Friday, April 20, 2007

Cultural Racism in Seattle Enabled By Democrats

I have finally identified the problem with the public school system. Seattle teachers are racists. According to the Seattle Education Association, between 40 and 45% of low-income children will not the pass the Washington Assessment of Student Learning, or WASL, exam before their 2008 graduation date. Most of these children, the union says, are “children of color.” If they don’t pass, and if the legislature does not relax the requirement, these high schoolers will not graduate with the rest of their classmates in 2008. And that, the union argues, is unacceptable.
The union has labeled the governor’s plan to postpone enforcement of the mathematics portion of the WASL while leaving the reading and writing portions in place as “racist.”
“This pure (sic) and simply is the definition of Institutional Racism and Institutional Privilege. SEA (Seattle Education Association) and SPS (Seattle Public School System) are working to eliminate the horror of Institutional Racism and Privilege wherever we find it,” the teacher’s union fulminated in a letter sent to the legislature a couple of weeks ago.
And no, I don’t know why supposedly educated people would capitalize the words “Institutional Racism and Privilege.”
The teachers have an ally in state senator Rosemary McAuliffe, D-Bothell, who claims to have secured the votes required to postpone enforcement of the entire WASL exam.
"If I'm going to delay something, why wouldn't I delay it all? Why would I just delay math and not listen to the voices for those children who struggle with reading and writing and have not had the opportunity or the resources to meet the standards?" She said.
These children “have not had the opportunity or the resources to meet the standards?” Did she really say that?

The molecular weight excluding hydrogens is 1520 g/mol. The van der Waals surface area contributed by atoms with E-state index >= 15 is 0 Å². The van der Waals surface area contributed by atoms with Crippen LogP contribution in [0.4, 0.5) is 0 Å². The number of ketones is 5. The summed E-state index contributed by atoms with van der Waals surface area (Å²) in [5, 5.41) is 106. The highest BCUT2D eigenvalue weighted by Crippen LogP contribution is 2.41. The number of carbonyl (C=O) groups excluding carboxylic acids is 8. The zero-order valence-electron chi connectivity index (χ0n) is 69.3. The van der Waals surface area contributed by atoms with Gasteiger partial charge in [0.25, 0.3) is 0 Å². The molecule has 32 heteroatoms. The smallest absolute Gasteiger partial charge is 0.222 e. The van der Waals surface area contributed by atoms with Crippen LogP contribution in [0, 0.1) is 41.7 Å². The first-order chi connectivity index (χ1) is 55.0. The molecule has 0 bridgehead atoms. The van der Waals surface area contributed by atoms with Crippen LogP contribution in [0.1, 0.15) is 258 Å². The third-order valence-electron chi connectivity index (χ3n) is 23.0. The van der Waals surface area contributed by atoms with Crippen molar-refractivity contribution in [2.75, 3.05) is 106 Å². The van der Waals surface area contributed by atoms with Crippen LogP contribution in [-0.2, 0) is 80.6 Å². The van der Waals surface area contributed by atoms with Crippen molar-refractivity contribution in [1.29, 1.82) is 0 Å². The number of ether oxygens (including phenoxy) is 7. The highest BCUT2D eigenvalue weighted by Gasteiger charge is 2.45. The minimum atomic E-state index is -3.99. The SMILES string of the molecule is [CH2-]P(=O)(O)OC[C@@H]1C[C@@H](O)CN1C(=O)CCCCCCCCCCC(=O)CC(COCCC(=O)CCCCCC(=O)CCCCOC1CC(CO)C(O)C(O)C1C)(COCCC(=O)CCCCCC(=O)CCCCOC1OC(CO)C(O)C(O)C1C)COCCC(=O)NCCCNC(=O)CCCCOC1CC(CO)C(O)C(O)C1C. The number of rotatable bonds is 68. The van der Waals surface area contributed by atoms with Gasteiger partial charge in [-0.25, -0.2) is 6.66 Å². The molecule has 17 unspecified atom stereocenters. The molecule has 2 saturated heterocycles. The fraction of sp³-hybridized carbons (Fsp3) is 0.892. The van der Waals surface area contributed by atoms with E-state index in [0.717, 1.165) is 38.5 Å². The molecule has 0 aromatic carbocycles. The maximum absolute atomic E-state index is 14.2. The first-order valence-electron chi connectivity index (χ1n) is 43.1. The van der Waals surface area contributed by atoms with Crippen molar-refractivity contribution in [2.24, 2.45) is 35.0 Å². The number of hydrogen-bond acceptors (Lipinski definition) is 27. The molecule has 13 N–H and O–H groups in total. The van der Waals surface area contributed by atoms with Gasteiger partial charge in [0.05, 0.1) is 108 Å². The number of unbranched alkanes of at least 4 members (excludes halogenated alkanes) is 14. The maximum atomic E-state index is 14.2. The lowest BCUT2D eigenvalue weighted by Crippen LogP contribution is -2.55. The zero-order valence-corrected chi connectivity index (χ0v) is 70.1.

If after 12 years in the Seattle public school system these kids have been denied “the opportunity or the resources to meet the standards,” then whom should we blame other than the people who are charged with providing the opportunity and the resources and are failing in that responsibility? And if these kids are disproportionately children of color, then shouldn’t we hold them accountable for their racism as well?
If Don Imus can lose his job for simply hurting the feelings of a future physician and a class valedictorian, then why should teachers who fail to instruct children of color as well as their white classmates get off any easier?
It seems to me that the best way to spare children the horrors of institutionalized racism would be to get rid of the teachers whose results expose them as its most flagrant practitioners. After all, if these children are the victims of institutionalized racism, then with what part of the institution do the children come into their most direct contact? Should we blame the walls? Did the janitor do something wrong? Do not the fluorescent lights burn just as brightly for everyone? They all get the same books. So if it is the children of color who under-perform, then perhaps we might want to examine the teachers and learn if different results are a consequence of lowered expectations.
The Seattle Public School system’s lowered expectations for children of color was reflected in its own definitions of “cultural racism,” which included “having a future time orientation,” known to the rest of the planet as planning ahead, and “defining only one form of English as standard.”
Now this may sound like the standard issued clichéd gibberish of the cultural left. But it is in fact racism. Seattle teachers have given up on teaching their pupils standard English and so denigrate those who uphold the standard as racists. But is it not the teachers who are racist for not believing in their pupils’ capacity to learn English?
The same goes for planning ahead. Seattle teachers should be drumming into their pupils’ heads the consequences of failing to prepare adequately for the WASL. But that would be hard. It’s much easier to dismiss the challenge than to meet it. And so, rather than raise their students up to the standards of the WASL, the Seattle’s educrats instead define the standard as racist.
And they’ll probably get away with it. Like our enemies overseas, teachers know that when eyeball to eyeball time comes, the Democrats will blink. Not only do the teachers unions have a lot of money, but they’re also holding children of loyal constituencies hostage.



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